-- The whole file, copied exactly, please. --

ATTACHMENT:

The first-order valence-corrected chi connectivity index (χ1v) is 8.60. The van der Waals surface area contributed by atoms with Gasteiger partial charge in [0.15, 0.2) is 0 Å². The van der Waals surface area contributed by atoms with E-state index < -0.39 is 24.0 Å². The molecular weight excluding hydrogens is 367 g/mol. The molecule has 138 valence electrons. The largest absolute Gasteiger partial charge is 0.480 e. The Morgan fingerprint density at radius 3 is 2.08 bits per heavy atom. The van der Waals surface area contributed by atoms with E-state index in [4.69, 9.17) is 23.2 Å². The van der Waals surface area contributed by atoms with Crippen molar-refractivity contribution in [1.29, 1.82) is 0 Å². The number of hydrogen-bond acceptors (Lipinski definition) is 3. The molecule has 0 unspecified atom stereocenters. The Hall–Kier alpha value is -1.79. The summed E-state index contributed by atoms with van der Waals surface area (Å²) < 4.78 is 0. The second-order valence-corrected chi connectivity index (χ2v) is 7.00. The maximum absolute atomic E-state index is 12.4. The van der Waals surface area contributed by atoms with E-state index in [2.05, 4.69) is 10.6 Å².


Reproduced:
The first-order valence-corrected chi connectivity index (χ1v) is 8.60. The van der Waals surface area contributed by atoms with Gasteiger partial charge in [0.15, 0.2) is 0 Å². The van der Waals surface area contributed by atoms with E-state index < -0.39 is 24.0 Å². The molecular weight excluding hydrogens is 367 g/mol. The molecule has 138 valence electrons. The largest absolute Gasteiger partial charge is 0.480 e. The Morgan fingerprint density at radius 3 is 2.08 bits per heavy atom. The van der Waals surface area contributed by atoms with E-state index in [4.69, 9.17) is 23.2 Å². The van der Waals surface area contributed by atoms with Crippen molar-refractivity contribution in [1.29, 1.82) is 0 Å². The number of hydrogen-bond acceptors (Lipinski definition) is 3. The molecule has 0 unspecified atom stereocenters. The Hall–Kier alpha value is -1.79. The summed E-state index contributed by atoms with van der Waals surface area (Å²) < 4.78 is 0. The second-order valence-corrected chi connectivity index (χ2v) is 7.00. The maximum absolute atomic E-state index is 12.4. The van der Waals surface area contributed by atoms with E-state index in [2.05, 4.69) is 10.6 Å².